LET’S TAKE FOR EXAMPLE TISSUE PRODUCTS. If paper products offered by retailers represented some years ago the “Cinderella” of disposable products, today this scenario has changed; we are assisting at a levelling between brand and private label, a strange phenomenon with repercussions on B2B. The gap between the two different categories has been considerably shortened. Makers of this new scenario are new marketing policies adopted by retailers, combined with the their strong negotiating power which has actually increased in the last few years. Two important phenomena, which brought to an overlap of brand products and private labels.

THE OWN-BRAND HAS CHANGED AND HAS ASSUMED A NEW IDENTITY: from simple and generic reference to product able to guarantee a capillary distribution, therefore a better offer and a better quality, establishing a different relationship with the consumer and inaugurating a new era for private label products. This muted panorama induces the converting industry, present on the market with its brands, to adopt strategies for maintaining and defending its resources and identity. The evolution and innovation of private labels have to be attributed principally to the know-how and research & development activities of the tissue companies, therefore their task is to re-design and strongly defend their leading-player position on the market.

IN RECENT YEARS, THE TISSUE PRODUCT CATEGORY HAS BEEN SUBJECTED TO THE PRICE FACTOR, discriminating quality, added value and innovation. A short sighted attitude degenerated into a run-up to a more convenient offer from retailers. If on the one hand the on-line auction sales simplify and accelerate the supply operations, on the other they determine a loss of value in terms of quality and technological innovation. It becomes the duty of large-size companies to defend the brand label value. Diversification and differentiation become two key words able to guarantee new developing margins for a market today pervaded with a general pessimism. Pessimism induced by motivations of an exogenous nature, tightly related to the general economic situation and to factors of endogenous type, resulting from problems of the sector (surplus in supply, consequent price and profit margin reduction). In this situation the small and medium-size companies succeed in reacting without much effort, whereas the large-size companies need to find the vitality and the dynamism through new ideas and new process reorganisations able to confer greater competitiveness to the market.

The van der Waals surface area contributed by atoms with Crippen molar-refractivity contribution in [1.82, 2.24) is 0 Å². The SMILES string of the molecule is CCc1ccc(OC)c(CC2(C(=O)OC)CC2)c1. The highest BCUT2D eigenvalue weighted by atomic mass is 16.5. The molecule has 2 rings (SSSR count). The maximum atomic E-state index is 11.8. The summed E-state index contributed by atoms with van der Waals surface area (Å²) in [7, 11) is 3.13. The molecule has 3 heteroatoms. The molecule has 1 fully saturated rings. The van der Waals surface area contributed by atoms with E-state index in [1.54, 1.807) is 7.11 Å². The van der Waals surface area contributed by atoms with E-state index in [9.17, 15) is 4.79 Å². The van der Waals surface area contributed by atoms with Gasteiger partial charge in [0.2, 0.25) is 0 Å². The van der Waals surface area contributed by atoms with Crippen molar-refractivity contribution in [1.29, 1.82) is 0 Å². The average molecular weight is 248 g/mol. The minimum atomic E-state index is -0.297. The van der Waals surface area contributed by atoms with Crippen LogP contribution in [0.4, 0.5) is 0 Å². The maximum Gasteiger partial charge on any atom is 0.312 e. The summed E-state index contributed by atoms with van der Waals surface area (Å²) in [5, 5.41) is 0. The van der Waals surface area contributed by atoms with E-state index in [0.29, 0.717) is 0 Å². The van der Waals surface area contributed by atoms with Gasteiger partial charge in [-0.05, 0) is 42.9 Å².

Indeed, companies today are squeezed on the one hand by the necessity to reduce costs in order to regain efficiency and profits, and on the other to generate value for the consumer. Therefore it becomes essential to activate business models able to favour innovations. Innovation guaranteed through technology, technology to re-design and improve production processes, profit and company performance. Marketing and communication, too, become two essential instruments for a new collocation of the brand within the supermarket. While private label products are champions of value-for-money, it is the industry’s task to reorganise the shelves giving more value to brand label products.•